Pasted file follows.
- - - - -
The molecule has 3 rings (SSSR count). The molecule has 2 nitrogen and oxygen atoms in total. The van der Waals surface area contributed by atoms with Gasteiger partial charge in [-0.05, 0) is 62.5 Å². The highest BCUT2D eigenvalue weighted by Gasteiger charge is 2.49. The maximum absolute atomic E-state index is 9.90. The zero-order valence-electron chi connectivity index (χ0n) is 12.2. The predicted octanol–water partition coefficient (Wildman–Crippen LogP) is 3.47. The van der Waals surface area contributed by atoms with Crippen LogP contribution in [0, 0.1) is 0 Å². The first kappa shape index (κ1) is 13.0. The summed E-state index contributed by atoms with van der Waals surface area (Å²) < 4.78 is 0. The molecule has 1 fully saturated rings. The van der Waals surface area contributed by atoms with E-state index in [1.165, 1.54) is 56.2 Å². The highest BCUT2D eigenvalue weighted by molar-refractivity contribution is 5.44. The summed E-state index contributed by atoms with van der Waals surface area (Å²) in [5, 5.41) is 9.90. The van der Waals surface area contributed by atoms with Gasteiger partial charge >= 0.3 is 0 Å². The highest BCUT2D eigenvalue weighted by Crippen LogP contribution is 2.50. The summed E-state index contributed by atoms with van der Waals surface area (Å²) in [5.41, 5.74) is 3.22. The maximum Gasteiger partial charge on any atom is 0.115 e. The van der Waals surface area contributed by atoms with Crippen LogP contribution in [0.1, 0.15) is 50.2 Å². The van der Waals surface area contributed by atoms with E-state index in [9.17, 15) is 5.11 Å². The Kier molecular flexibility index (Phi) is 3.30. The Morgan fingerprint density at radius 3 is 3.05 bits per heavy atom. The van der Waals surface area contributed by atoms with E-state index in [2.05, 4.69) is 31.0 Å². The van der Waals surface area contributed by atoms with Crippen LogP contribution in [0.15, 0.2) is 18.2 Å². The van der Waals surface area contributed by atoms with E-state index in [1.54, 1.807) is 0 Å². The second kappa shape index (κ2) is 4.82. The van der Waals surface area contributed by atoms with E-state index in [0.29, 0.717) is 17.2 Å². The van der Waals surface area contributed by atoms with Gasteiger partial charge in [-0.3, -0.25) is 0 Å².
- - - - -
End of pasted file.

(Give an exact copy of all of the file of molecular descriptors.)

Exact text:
The molecule has 3 rings (SSSR count). The molecule has 2 nitrogen and oxygen atoms in total. The van der Waals surface area contributed by atoms with Gasteiger partial charge in [-0.05, 0) is 62.5 Å². The highest BCUT2D eigenvalue weighted by Gasteiger charge is 2.49. The maximum absolute atomic E-state index is 9.90. The zero-order valence-electron chi connectivity index (χ0n) is 12.2. The predicted octanol–water partition coefficient (Wildman–Crippen LogP) is 3.47. The van der Waals surface area contributed by atoms with Crippen LogP contribution in [0, 0.1) is 0 Å². The first kappa shape index (κ1) is 13.0. The summed E-state index contributed by atoms with van der Waals surface area (Å²) < 4.78 is 0. The molecule has 1 fully saturated rings. The van der Waals surface area contributed by atoms with E-state index in [1.165, 1.54) is 56.2 Å². The highest BCUT2D eigenvalue weighted by molar-refractivity contribution is 5.44. The summed E-state index contributed by atoms with van der Waals surface area (Å²) in [5, 5.41) is 9.90. The van der Waals surface area contributed by atoms with Gasteiger partial charge >= 0.3 is 0 Å². The highest BCUT2D eigenvalue weighted by Crippen LogP contribution is 2.50. The summed E-state index contributed by atoms with van der Waals surface area (Å²) in [5.41, 5.74) is 3.22. The maximum Gasteiger partial charge on any atom is 0.115 e. The van der Waals surface area contributed by atoms with Crippen LogP contribution in [0.1, 0.15) is 50.2 Å². The van der Waals surface area contributed by atoms with E-state index in [9.17, 15) is 5.11 Å². The Kier molecular flexibility index (Phi) is 3.30. The Morgan fingerprint density at radius 3 is 3.05 bits per heavy atom. The van der Waals surface area contributed by atoms with E-state index in [2.05, 4.69) is 31.0 Å². The van der Waals surface area contributed by atoms with Crippen LogP contribution in [0.15, 0.2) is 18.2 Å². The van der Waals surface area contributed by atoms with E-state index in [1.54, 1.807) is 0 Å². The second kappa shape index (κ2) is 4.82. The van der Waals surface area contributed by atoms with E-state index in [0.29, 0.717) is 17.2 Å². The van der Waals surface area contributed by atoms with Gasteiger partial charge in [-0.3, -0.25) is 0 Å².